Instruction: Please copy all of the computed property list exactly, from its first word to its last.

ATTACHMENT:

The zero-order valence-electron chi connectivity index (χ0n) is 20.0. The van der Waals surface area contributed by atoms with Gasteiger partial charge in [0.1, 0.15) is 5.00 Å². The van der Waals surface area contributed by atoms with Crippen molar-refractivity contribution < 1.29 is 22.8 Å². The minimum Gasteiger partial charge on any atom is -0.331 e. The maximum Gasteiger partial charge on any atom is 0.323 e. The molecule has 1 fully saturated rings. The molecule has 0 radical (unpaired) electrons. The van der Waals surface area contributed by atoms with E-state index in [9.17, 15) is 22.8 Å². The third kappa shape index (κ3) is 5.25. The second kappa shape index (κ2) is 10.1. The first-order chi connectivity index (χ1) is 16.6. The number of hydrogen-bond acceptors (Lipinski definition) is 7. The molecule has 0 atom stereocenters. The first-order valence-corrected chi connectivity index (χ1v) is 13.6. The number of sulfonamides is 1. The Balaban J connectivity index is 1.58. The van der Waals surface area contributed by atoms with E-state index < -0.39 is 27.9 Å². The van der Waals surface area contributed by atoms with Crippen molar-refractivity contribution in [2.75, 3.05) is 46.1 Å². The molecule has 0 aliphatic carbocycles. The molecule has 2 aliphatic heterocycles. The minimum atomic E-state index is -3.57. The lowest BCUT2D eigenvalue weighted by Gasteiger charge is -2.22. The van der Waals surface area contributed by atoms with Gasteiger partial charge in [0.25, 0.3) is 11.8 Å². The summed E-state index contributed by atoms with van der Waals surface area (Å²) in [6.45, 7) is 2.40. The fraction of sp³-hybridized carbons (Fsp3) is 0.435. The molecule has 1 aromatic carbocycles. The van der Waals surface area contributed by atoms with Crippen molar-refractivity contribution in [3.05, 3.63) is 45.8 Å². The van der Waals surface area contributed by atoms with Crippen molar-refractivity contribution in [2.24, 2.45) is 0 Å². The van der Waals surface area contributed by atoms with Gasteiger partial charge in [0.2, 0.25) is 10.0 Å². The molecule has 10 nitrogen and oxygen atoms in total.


The zero-order valence-electron chi connectivity index (χ0n) is 20.0. The van der Waals surface area contributed by atoms with Gasteiger partial charge in [0.1, 0.15) is 5.00 Å². The van der Waals surface area contributed by atoms with Crippen molar-refractivity contribution < 1.29 is 22.8 Å². The minimum Gasteiger partial charge on any atom is -0.331 e. The maximum Gasteiger partial charge on any atom is 0.323 e. The molecule has 1 fully saturated rings. The molecule has 0 radical (unpaired) electrons. The van der Waals surface area contributed by atoms with E-state index in [9.17, 15) is 22.8 Å². The third kappa shape index (κ3) is 5.25. The second kappa shape index (κ2) is 10.1. The first-order chi connectivity index (χ1) is 16.6. The number of hydrogen-bond acceptors (Lipinski definition) is 7. The molecule has 0 atom stereocenters. The first-order valence-corrected chi connectivity index (χ1v) is 13.6. The number of sulfonamides is 1. The Balaban J connectivity index is 1.58. The van der Waals surface area contributed by atoms with E-state index < -0.39 is 27.9 Å². The van der Waals surface area contributed by atoms with Crippen molar-refractivity contribution in [2.75, 3.05) is 46.1 Å². The molecule has 0 aliphatic carbocycles. The molecule has 2 aliphatic heterocycles. The minimum atomic E-state index is -3.57. The lowest BCUT2D eigenvalue weighted by Gasteiger charge is -2.22. The van der Waals surface area contributed by atoms with Gasteiger partial charge in [0.25, 0.3) is 11.8 Å². The summed E-state index contributed by atoms with van der Waals surface area (Å²) in [6.45, 7) is 2.40. The fraction of sp³-hybridized carbons (Fsp3) is 0.435. The molecule has 1 aromatic carbocycles. The van der Waals surface area contributed by atoms with Crippen molar-refractivity contribution in [3.05, 3.63) is 45.8 Å². The van der Waals surface area contributed by atoms with Crippen molar-refractivity contribution in [2.24, 2.45) is 0 Å². The van der Waals surface area contributed by atoms with Gasteiger partial charge in [0.2, 0.25) is 10.0 Å². The molecule has 10 nitrogen and oxygen atoms in total.